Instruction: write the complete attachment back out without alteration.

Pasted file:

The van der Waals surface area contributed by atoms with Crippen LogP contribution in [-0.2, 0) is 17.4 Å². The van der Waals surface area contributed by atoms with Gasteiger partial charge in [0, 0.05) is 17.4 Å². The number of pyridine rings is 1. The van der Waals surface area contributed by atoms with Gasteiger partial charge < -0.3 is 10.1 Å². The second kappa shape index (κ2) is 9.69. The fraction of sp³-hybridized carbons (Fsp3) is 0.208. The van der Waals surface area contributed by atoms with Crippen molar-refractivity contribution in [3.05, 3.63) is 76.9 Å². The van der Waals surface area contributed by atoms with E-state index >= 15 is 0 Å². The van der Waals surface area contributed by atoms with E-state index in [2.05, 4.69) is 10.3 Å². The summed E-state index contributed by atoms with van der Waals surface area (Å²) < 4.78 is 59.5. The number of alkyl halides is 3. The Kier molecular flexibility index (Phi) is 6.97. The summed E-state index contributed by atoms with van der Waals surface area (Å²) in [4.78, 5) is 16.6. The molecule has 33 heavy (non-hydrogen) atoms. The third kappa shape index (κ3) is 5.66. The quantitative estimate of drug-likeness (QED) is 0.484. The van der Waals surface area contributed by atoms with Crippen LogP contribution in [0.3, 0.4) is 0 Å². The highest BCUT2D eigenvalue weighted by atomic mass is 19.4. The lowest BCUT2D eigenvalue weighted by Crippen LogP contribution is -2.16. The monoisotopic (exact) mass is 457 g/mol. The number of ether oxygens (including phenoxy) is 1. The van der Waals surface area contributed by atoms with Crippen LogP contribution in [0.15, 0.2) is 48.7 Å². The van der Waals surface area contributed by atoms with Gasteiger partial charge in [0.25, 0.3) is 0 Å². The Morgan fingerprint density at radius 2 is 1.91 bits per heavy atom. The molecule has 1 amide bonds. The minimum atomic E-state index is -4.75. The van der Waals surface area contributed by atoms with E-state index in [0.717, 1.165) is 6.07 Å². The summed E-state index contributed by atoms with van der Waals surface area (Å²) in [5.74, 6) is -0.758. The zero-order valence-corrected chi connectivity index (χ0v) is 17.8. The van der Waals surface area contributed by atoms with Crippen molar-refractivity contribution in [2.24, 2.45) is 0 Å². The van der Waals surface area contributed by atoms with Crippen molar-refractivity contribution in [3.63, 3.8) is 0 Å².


The van der Waals surface area contributed by atoms with Crippen LogP contribution in [-0.2, 0) is 17.4 Å². The van der Waals surface area contributed by atoms with Gasteiger partial charge in [0, 0.05) is 17.4 Å². The number of pyridine rings is 1. The van der Waals surface area contributed by atoms with Gasteiger partial charge < -0.3 is 10.1 Å². The second kappa shape index (κ2) is 9.69. The fraction of sp³-hybridized carbons (Fsp3) is 0.208. The van der Waals surface area contributed by atoms with Crippen molar-refractivity contribution in [3.05, 3.63) is 76.9 Å². The van der Waals surface area contributed by atoms with E-state index >= 15 is 0 Å². The van der Waals surface area contributed by atoms with E-state index in [2.05, 4.69) is 10.3 Å². The summed E-state index contributed by atoms with van der Waals surface area (Å²) < 4.78 is 59.5. The number of alkyl halides is 3. The Kier molecular flexibility index (Phi) is 6.97. The summed E-state index contributed by atoms with van der Waals surface area (Å²) in [4.78, 5) is 16.6. The molecule has 33 heavy (non-hydrogen) atoms. The third kappa shape index (κ3) is 5.66. The quantitative estimate of drug-likeness (QED) is 0.484. The van der Waals surface area contributed by atoms with Crippen LogP contribution in [0.3, 0.4) is 0 Å². The highest BCUT2D eigenvalue weighted by atomic mass is 19.4. The lowest BCUT2D eigenvalue weighted by Crippen LogP contribution is -2.16. The monoisotopic (exact) mass is 457 g/mol. The number of ether oxygens (including phenoxy) is 1. The van der Waals surface area contributed by atoms with Crippen LogP contribution in [0.15, 0.2) is 48.7 Å². The van der Waals surface area contributed by atoms with Gasteiger partial charge in [0.25, 0.3) is 0 Å². The Morgan fingerprint density at radius 2 is 1.91 bits per heavy atom. The molecule has 1 amide bonds. The minimum atomic E-state index is -4.75. The van der Waals surface area contributed by atoms with E-state index in [0.717, 1.165) is 6.07 Å². The summed E-state index contributed by atoms with van der Waals surface area (Å²) in [5.74, 6) is -0.758. The zero-order valence-corrected chi connectivity index (χ0v) is 17.8. The van der Waals surface area contributed by atoms with Crippen molar-refractivity contribution in [2.24, 2.45) is 0 Å². The van der Waals surface area contributed by atoms with Crippen molar-refractivity contribution in [3.63, 3.8) is 0 Å².